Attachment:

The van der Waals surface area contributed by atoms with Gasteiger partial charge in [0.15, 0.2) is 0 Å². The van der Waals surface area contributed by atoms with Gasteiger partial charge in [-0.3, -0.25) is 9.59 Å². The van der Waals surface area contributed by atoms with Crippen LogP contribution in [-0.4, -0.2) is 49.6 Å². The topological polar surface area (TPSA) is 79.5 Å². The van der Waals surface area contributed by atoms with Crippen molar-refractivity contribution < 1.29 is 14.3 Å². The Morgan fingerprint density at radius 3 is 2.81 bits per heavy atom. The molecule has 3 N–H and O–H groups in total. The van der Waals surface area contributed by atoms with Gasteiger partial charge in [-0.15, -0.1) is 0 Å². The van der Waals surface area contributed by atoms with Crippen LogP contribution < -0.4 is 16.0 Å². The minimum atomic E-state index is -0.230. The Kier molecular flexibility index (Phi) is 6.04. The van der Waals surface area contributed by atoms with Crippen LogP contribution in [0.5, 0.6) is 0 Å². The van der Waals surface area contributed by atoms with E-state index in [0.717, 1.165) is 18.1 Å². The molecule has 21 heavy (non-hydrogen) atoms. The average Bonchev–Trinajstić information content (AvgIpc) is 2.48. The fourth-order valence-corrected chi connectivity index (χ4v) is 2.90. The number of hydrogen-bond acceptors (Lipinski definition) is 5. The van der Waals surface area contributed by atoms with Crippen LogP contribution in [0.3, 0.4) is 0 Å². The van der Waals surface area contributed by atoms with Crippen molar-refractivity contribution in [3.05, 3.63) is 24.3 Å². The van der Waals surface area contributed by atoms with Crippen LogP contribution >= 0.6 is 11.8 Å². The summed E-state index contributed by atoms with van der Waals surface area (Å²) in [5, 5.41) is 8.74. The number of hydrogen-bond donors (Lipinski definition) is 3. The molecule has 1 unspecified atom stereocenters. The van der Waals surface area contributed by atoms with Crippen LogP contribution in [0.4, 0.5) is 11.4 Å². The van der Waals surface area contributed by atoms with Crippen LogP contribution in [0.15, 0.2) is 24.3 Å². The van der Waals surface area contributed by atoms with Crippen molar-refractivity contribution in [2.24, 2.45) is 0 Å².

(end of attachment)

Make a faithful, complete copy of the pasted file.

The van der Waals surface area contributed by atoms with Gasteiger partial charge in [0.15, 0.2) is 0 Å². The van der Waals surface area contributed by atoms with Gasteiger partial charge in [-0.3, -0.25) is 9.59 Å². The van der Waals surface area contributed by atoms with Crippen LogP contribution in [-0.4, -0.2) is 49.6 Å². The topological polar surface area (TPSA) is 79.5 Å². The van der Waals surface area contributed by atoms with Crippen molar-refractivity contribution < 1.29 is 14.3 Å². The Morgan fingerprint density at radius 3 is 2.81 bits per heavy atom. The molecule has 3 N–H and O–H groups in total. The van der Waals surface area contributed by atoms with Gasteiger partial charge in [-0.15, -0.1) is 0 Å². The van der Waals surface area contributed by atoms with Crippen LogP contribution < -0.4 is 16.0 Å². The minimum atomic E-state index is -0.230. The Kier molecular flexibility index (Phi) is 6.04. The van der Waals surface area contributed by atoms with Crippen LogP contribution in [0.5, 0.6) is 0 Å². The van der Waals surface area contributed by atoms with E-state index in [0.717, 1.165) is 18.1 Å². The molecule has 21 heavy (non-hydrogen) atoms. The average Bonchev–Trinajstić information content (AvgIpc) is 2.48. The fourth-order valence-corrected chi connectivity index (χ4v) is 2.90. The number of hydrogen-bond acceptors (Lipinski definition) is 5. The van der Waals surface area contributed by atoms with Crippen LogP contribution in [0.3, 0.4) is 0 Å². The van der Waals surface area contributed by atoms with Crippen molar-refractivity contribution in [3.05, 3.63) is 24.3 Å². The van der Waals surface area contributed by atoms with Crippen LogP contribution >= 0.6 is 11.8 Å². The summed E-state index contributed by atoms with van der Waals surface area (Å²) in [5, 5.41) is 8.74. The number of hydrogen-bond donors (Lipinski definition) is 3. The molecule has 1 unspecified atom stereocenters. The van der Waals surface area contributed by atoms with Crippen LogP contribution in [0.4, 0.5) is 11.4 Å². The van der Waals surface area contributed by atoms with Crippen LogP contribution in [0.15, 0.2) is 24.3 Å². The van der Waals surface area contributed by atoms with Crippen molar-refractivity contribution in [2.24, 2.45) is 0 Å².